Not more than a week after officials in Camarillo imposed a ban on medical marijuana dispensaries, Oxnard leaders made a bold move last Tuesday by permitting outlets for the illegal drug to operate publicly within their own city limits.

The unanimous, surprise decision by the City Council followed a short deliberation by council members and staff, where the benefits of the oft-maligned drug, they decided, could offer long-term benefits to a city recently beset by struggles with its image.

Mayor Pro Tem Andres Herrera said his vote is reflective of the city’s motto, keeping in mind those people with critical and terminal illnesses who have medical marijuana prescriptions.

“In Ventura County, we are proud to be ‘The City that Cares,’ ” Herrera said at the meeting. “We care about those Oxnard residents who may be disabled or suffering from cancer. By allowing dispensaries to operate freely in Oxnard, they can have better access to their medical needs.”

“Basically,” added Councilman Bryan MacDonald, “What we’re saying to them is, ‘Smoke ’em if you got ’em.’ ”

Camarillo’s new ordinance imposed a complete, total ban on dispensaries (walk-in storefronts that sell marijuana to people with a doctor’s prescription), and temporary moratoriums are predominant for other cities in Ventura County, with the closest alternative being through a number of home delivery services.

But Oxnard’s ruling revolutionizes access to medicinal marijuana in Ventura County, only seen in the likes of Los Angeles. Now, with dispensaries free to open in the city with the proper licensing, a few have already cropped up in the downtown area.

One, Ganja Joe’s on C Street, carries 42 different blends of cannabis sativa, along with a variety of smoking paraphernalia, black light posters, colorful Persian rugs and “Grow Your Own” seed packages. Owner Joe Hess said that in just his first week of business, customers have spent more than $10,000 in his neon-drenched storefront.

“It’s been high times all around, man,” said Hess, his eyes glazed over. “High times.”

Some of Hess’ more conservative downtown neighbors are none too pleased, however. Jim and Helen Smythe, proprietors of the St. Vincent de Paul Christian Bookstore, frown upon the dispensary’s gaudy aesthetics and emphasis on “fun.” It’s a bad idea all around, says Jim Smythe, because it downplays the medically compassionate image the city aims for, in favor of reckless, recreational drug abuse.

“Jesus, Mary and Joseph, this whole town is going to pot,” he said, “literally.”

Frustrations have mounted at the bookshop since the dispensary moved in. According to Helen Smythe, she’s grown so tired of Hess’ Bob Marley-T-shirt-wearing clientele requesting a book entitled “Jesus was a Hippie” that Smythe has resorted to posting a sign in her front window stating that no such book exists, and not to bother asking for copies of one.

Oxnard police are at a crossroads as well. Although the new ordinance allows marijuana to be obtained for medicinal use, authorities maintain that subversive use of the drug, which still remains illegal in all other forms, contributes to an increase in crime.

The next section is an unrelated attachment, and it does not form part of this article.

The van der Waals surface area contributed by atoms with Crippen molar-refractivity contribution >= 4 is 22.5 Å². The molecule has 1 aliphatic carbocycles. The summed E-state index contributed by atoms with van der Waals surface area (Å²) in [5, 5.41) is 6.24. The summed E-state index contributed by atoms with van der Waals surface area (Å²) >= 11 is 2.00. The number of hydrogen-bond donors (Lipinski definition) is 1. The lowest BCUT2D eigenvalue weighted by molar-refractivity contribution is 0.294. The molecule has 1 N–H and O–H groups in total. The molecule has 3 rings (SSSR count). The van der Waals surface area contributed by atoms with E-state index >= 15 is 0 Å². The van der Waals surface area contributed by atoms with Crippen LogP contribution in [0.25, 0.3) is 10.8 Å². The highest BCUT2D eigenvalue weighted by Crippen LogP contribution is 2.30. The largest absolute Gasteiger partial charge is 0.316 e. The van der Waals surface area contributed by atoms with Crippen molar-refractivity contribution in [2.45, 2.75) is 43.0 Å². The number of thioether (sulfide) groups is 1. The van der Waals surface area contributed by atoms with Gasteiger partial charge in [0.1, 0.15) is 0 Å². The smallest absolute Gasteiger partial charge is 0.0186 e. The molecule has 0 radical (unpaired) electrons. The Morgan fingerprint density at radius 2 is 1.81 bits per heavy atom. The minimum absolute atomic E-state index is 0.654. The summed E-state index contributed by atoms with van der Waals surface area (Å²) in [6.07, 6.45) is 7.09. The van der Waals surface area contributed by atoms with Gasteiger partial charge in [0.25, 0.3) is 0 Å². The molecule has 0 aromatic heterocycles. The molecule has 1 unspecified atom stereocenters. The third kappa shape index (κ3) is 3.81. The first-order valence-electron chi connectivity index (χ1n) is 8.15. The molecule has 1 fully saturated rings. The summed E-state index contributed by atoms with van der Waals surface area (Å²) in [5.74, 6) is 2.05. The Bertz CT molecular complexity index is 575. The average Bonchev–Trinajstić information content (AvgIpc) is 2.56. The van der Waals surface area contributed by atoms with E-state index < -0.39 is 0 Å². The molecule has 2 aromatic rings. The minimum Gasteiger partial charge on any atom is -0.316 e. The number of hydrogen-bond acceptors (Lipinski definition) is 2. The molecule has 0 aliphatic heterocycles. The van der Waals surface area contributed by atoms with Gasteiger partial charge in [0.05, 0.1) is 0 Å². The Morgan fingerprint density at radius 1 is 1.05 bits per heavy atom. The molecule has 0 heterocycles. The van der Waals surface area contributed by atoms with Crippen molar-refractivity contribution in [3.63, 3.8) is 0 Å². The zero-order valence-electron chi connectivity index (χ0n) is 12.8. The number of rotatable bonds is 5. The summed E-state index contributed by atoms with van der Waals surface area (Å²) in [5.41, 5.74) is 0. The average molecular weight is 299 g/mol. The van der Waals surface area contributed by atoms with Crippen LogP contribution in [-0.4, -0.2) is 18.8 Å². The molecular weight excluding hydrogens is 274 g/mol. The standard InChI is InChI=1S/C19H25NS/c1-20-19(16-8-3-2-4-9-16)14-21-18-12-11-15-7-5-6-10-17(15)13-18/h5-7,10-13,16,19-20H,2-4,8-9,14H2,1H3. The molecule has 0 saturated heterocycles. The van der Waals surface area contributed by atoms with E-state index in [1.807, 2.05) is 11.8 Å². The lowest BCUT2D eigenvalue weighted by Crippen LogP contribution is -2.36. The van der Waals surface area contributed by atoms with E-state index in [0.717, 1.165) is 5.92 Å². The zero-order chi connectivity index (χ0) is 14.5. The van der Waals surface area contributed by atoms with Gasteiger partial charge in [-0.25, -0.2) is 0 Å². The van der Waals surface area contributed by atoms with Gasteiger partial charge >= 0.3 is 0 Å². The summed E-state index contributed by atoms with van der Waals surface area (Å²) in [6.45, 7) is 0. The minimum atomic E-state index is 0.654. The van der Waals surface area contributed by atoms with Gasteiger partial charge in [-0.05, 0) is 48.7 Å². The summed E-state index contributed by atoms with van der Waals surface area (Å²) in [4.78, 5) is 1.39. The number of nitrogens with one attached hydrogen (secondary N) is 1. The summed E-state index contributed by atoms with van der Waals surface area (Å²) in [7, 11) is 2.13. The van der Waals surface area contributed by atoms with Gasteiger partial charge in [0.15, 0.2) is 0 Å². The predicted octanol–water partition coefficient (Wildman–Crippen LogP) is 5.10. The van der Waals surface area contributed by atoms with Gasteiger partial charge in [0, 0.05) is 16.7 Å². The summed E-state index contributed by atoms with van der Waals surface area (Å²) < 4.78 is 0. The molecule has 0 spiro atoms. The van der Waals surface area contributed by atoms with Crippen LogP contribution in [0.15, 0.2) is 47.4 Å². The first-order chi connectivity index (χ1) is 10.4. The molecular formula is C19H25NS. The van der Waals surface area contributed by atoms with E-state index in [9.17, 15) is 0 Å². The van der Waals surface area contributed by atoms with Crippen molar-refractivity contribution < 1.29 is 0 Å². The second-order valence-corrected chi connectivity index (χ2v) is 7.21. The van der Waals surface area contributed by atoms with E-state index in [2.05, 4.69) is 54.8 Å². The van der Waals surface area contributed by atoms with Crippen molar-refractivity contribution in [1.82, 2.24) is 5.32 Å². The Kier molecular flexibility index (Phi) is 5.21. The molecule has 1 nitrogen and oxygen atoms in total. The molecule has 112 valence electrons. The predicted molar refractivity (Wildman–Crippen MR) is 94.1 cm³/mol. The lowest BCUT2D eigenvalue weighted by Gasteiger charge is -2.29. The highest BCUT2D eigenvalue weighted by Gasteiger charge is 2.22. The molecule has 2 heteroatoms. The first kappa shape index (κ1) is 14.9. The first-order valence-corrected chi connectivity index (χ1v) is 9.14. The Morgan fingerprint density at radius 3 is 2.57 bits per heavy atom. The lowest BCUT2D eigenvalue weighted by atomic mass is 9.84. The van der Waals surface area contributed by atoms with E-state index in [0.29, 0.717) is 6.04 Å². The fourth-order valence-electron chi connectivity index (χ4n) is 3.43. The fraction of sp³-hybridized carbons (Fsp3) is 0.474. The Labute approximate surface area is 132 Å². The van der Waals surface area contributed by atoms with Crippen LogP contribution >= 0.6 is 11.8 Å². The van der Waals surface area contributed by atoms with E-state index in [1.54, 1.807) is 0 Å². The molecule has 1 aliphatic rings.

David Keith, public information officer for the Oxnard Police Department, said that drug arrests related to marijuana use in Oxnard increased from 3 in 2007, to 14,727 in 2008, to a record-high 627,872 in 2009, more than triple the amount of residents who live in the city. There is less enforcement, too, with 50 fewer officers on the street this year due to departmental layoffs.

“Those numbers don’t mean anything, though,” said Keith.

Much like Oxnard’s recent clampdown on DUI violations, Police Chief John Crombach stated in a press release this week that drug enforcement is top priority for upcoming major public events. Crombach said that he will have every officer available to patrol the Oxnard Salsa and Tamale festivals, both taking place this summer.

Hess frowns upon the increased police presence, saying that tamales and marijuana are “the best combo for a case of the munchies.” He criticized the police department’s stance because he feels his rights as a business owner are being limited, and that the city is denying itself coveted sales tax revenue.

Martin Erickson, the city’s legislative affairs manager, supported Crombach’s statement and said that with a half-cent sales tax increase passed by voters two years ago as Measure O, in 2010 the city stands to net an extra $551,000 from the legal sale of medical marijuana alone.

Erickson’s department has been working closely with consulting firm NDS Research, of Santa Monica, in an attempt to rebrand Oxnard, a city with two court-sanctioned gang injunctions in place. NDS proposed its “Medical Compassionate” image for Oxnard after the blessing of the county Public Health Department on the dispensary legalization.

“It’s common knowledge that medical marijuana provides health benefits that conventional medications cannot for the terminally ill person,” says Michael Powers, Health Care Agency director.

Erickson said it may take some time for the city’s radical new image to catch on. He could not comment if — or when — Oxnard officials intend to change the city’s name or motto, after a series of “iffy” suggestions were submitted in a new 90-day public comment period.

Some of those suggestions that City Council members have already vetoed, according to Erickson, include “The City that Inhales,” “Weed-Nard” and “The Reefer Capital of the World.”   

 This story is one of many in our April Fool’s Day package this week.